Homestead Heros, Plants of Promise: Ground Nut & Strawberry

Homestead Heros, Plants of Promise: Ground Nut & Strawberry

Groundnut (Apios Americana)& Strawberries too!

I know last time I promised strawberries, but the American Groundnut is just so much cooler!Groundnut Vine Being a man of my word this week you’ll be getting a twofer!  Real quick like I’ll go over how we use strawberries on the Traditional Catholic Homestead, and then I’ll go into greater detail on the Groundnut.

Strawberries:  there’s a ton of info out there on how to grow and cultivate the strawberry so I won’t really go into that here.  What I’ll touch on real quick is how I use them in my garden.  I like to think of strawberries as a medium density, low growing, ground cover that provides for a delicious yield, as well as a living mulch.  I plant them in a pattern where they will fill in open spaces on the hugelkultur beds to provide competition for weeds and what not.  I also let them runner out and fill in more overtime.  I don’t really do a whole lot with the strawberries other than some light weeding, and picking.  I planted both june-bearing and ever-bearing types.  One word to the wise, while strawberries and white dutch clover fill the same gap as a medium density, low growing, living mulch the clover will easily overtake the strawberries.  That being said they are not a good pair if you don’t plan on doing a lot of clover harvesting!  Trust me on this one, I made that mistake last year and am still dealing with that issue… the downfall of perennials (they really are the gift that keeps on giving)!  I suppose there’s worse problems to have though… like Canadian Thistle (I’ll talk about my plans for managing that problem in another post)!

Now onto the truly wonderful Groundnut!  First off I want to make the distinction between the Apios Americana that I’ll be talking about today and other plants people refer to as ground nut (like peanuts, et. al).  The groundnut is a North American native found from southern Canada down to Florida, and as far west as Colorado.  It is called many names including potato bean, and American groundnut.  Propagation is generally achieved by planting the subterranean “nut” in a moist location and letting it go from there.   Groundnut is a perennial that is hardy to USDA zone 5.  That being said I have tried planting them in the fall with little success.  This year I was able to source some tubers in the spring so I have high hopes of getting them established on our homestead.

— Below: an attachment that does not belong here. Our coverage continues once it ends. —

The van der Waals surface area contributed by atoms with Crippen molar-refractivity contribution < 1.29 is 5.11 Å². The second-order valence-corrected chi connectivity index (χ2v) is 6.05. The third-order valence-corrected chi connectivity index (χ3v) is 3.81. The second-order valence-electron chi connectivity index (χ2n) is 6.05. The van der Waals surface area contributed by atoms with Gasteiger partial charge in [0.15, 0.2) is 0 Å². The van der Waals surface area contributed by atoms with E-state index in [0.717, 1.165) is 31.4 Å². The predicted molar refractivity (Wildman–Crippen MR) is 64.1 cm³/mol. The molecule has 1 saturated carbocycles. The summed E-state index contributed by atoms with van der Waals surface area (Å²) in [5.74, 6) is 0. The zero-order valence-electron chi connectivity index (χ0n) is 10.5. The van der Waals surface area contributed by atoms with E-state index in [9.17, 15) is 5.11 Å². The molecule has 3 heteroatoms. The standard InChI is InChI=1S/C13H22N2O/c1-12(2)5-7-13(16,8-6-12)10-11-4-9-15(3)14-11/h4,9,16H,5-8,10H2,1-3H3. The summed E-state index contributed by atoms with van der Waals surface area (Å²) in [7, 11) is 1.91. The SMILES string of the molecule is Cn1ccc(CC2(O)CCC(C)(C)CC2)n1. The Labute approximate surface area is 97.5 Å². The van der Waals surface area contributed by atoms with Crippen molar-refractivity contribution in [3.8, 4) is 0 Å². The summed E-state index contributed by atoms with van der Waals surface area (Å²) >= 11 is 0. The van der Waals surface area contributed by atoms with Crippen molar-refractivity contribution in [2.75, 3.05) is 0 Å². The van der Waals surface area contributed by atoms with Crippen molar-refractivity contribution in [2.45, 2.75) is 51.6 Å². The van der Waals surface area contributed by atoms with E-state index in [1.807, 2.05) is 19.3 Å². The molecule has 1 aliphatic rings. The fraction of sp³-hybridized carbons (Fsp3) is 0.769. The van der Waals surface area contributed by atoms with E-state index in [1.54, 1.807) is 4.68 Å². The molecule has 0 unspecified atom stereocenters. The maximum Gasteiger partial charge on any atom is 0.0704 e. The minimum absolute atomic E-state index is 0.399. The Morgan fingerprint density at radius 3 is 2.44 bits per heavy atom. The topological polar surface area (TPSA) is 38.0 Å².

Nice find... a spring source for groundnuts to plant!
Nice find… a spring source for groundnuts to plant!

The edible portion is the subterranean tuber as well as an edible bean pod.  The tuber is prepared like a potato with a similar flavor and texture, though some say it has a bit of a nutty flavor.  The groundnut should not be eaten raw.  It is not poisonous, but digestibility and nutrition is very low unless cooked.  Once established the groundnut is a reliable source of valuable nutrition, and being perennial it will continue to produce year after year, so long as you do not over harvest.

Groundnut is also a leguminous plant.  With that in mind it will fix atmospheric nitrogen into the soil to provide for its own fertilizer and enrich the surrounding soil for the betterment of other plants.  They also grow in more of a vine than a bush or grass.   I plan on using the groundnut in my garden the same way I do peas.  Utilizing them for soil enrichment with a nice yield of consumable tubers is a nice example of function stacking in the garden.  They should have some support to keep the vine off the ground.  I also kind of like the idea of planting them near some of my fruit trees.  This would provide for a trellis for the vines (growing on the trees), and fertilizer for the tree (nitrogen from the groundnuts).   I really like the multiple yields and symbiotic relationships between plants.  These kinds of pairings should reduce my inputs overtime, allowing me to bring larger areas into production.  This idea is paramount to providing for my family’s nutritional needs overtime, reducing our dependence on outside sources, and increasing our self sufficiency.  Being a hardy perennial that produces copious amounts of nutrition is what makes Apios Americana (the humble groundnut) this weeks homestead hero, another plant of promise!

Our hero...Apios Americana!
Our hero…Apios Americana!

Next week I’ll decipher the world of the mightiest of  all alliums… Garlic!  Join us then for our next installment of Homestead Heros, Plants of Promise!

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